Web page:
Mysteries of Death – The Whereabouts of Wills and Assets
As the parent of a disabled child, it is likely that one of your many concerns is how your child is going to be taken care of after you die.
If you die without a valid Will, your assets will pass in accordance with the intestacy rules. Contrary to popular belief, your whole estate does not pass automatically to your spouse or civil partner. Your children will inherit part of your estate. On the death of the surviving spouse or civil partner, everything passes to your children.
When you have a disabled child, there are many reasons why it may not be appropriate for that child to directly inherit a potentially large sum. Firstly, it may adversely affect any means tested benefits or local authority funding that your child receives. As they are a vulnerable person, it may also leave them open to financial abuse from others. Last but not least, they may well not have the capabilities to manage their inheritance.
Preparing a suitable Will is the best way to ensure that your disabled child is provided for in the best way possible.
Key considerations for your Will:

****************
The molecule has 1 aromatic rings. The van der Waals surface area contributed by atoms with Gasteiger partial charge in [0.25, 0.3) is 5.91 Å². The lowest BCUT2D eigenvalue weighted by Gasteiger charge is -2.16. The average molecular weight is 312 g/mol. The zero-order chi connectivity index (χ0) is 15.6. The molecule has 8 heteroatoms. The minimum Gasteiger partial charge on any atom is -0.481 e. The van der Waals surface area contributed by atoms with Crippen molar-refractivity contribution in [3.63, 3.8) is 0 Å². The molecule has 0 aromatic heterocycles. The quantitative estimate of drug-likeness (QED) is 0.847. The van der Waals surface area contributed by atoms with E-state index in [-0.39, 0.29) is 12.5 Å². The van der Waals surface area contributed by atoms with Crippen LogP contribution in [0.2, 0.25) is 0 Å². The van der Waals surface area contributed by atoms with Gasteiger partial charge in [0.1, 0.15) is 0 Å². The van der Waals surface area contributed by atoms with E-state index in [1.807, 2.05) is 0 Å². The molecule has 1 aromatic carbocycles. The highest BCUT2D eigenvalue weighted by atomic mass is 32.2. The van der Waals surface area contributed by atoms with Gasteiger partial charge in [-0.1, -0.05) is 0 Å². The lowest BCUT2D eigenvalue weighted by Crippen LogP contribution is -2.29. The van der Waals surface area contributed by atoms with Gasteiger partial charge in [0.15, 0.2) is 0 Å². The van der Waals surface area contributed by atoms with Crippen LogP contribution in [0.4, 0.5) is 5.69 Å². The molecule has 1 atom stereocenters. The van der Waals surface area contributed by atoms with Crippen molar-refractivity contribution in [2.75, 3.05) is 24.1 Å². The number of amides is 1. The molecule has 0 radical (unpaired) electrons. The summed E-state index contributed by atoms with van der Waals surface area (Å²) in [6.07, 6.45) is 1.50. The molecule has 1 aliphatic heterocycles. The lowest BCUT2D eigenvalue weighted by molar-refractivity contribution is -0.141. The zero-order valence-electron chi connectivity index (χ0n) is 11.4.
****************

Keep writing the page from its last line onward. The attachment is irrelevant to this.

How to benefit your child
It might be tempting to ring-fence a sum in your Will and leave it to a relative, with the hope or condition that they ‘look after’ those funds on behalf of your disabled child. This is not something we usually recommend and involves an element of risk. The request is not binding and they are not obliged to use the funds in the way you wish. Those funds will be treated as part of that relative’s estate and may no longer be available to your child if they die themselves. The fund could also be depleted in the event of that relative’s bankruptcy or divorce.
An alternative to leaving a sum with a relative is to include a trust in your Will, to which your whole estate, or your disabled child’s notional share of your estate, would fall on your death. This would protect the funds from the risks outlined above as the trustees have a legal obligation to manage the funds in accordance with the terms of the trust. It also provides flexibility to cater for uncertainty over what your child’s needs are going to be in the future. You could also provide for what happens to the ‘trust fund’ in the event of your child’s death.
It is also helpful to have a Letter of Wishes alongside your Will, in which you explain the reason for the Trust and how you intend for it to be used. Whilst such a letter is not binding, it serves as useful guidance to your trustees.
Your choice of trustees is key, as these are the people who would look after funds for your children. Ultimately, you should choose individuals that you trust completely. Often, people choose a family member, along with a trusted professional, such as their solicitor or accountant, to provide impartial advice and guidance.
If your children are only young, you may state in your Will who should act as guardians in the event that both parents die while they are under the age of 18.
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